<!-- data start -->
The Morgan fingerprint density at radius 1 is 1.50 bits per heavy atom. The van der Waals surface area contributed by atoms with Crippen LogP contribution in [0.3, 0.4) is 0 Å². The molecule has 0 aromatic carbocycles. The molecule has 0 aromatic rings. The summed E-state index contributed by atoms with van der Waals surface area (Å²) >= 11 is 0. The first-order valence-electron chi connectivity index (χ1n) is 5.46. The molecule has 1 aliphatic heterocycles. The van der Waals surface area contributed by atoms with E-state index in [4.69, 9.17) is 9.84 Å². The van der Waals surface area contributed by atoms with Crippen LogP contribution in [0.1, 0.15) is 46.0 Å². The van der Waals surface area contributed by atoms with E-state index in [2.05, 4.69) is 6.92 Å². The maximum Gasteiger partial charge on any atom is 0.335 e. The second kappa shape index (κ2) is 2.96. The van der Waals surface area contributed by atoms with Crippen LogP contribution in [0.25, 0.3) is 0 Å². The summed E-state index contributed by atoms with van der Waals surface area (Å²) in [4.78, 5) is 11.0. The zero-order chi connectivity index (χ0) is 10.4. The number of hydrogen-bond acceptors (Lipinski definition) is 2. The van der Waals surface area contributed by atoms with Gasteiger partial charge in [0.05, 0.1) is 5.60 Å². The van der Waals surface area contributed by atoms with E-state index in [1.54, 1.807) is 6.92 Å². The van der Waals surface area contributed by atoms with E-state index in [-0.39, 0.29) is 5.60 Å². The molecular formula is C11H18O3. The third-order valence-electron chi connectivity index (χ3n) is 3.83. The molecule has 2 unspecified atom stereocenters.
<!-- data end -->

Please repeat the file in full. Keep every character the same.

The Morgan fingerprint density at radius 1 is 1.50 bits per heavy atom. The van der Waals surface area contributed by atoms with Crippen LogP contribution in [0.3, 0.4) is 0 Å². The molecule has 0 aromatic carbocycles. The molecule has 0 aromatic rings. The summed E-state index contributed by atoms with van der Waals surface area (Å²) >= 11 is 0. The first-order valence-electron chi connectivity index (χ1n) is 5.46. The molecule has 1 aliphatic heterocycles. The van der Waals surface area contributed by atoms with E-state index in [4.69, 9.17) is 9.84 Å². The van der Waals surface area contributed by atoms with Crippen LogP contribution in [0.1, 0.15) is 46.0 Å². The van der Waals surface area contributed by atoms with E-state index in [2.05, 4.69) is 6.92 Å². The maximum Gasteiger partial charge on any atom is 0.335 e. The second kappa shape index (κ2) is 2.96. The van der Waals surface area contributed by atoms with Crippen LogP contribution in [0.25, 0.3) is 0 Å². The summed E-state index contributed by atoms with van der Waals surface area (Å²) in [4.78, 5) is 11.0. The zero-order chi connectivity index (χ0) is 10.4. The number of hydrogen-bond acceptors (Lipinski definition) is 2. The van der Waals surface area contributed by atoms with Gasteiger partial charge in [0.05, 0.1) is 5.60 Å². The van der Waals surface area contributed by atoms with E-state index in [1.54, 1.807) is 6.92 Å². The van der Waals surface area contributed by atoms with E-state index in [-0.39, 0.29) is 5.60 Å². The molecular formula is C11H18O3. The third-order valence-electron chi connectivity index (χ3n) is 3.83. The molecule has 2 unspecified atom stereocenters.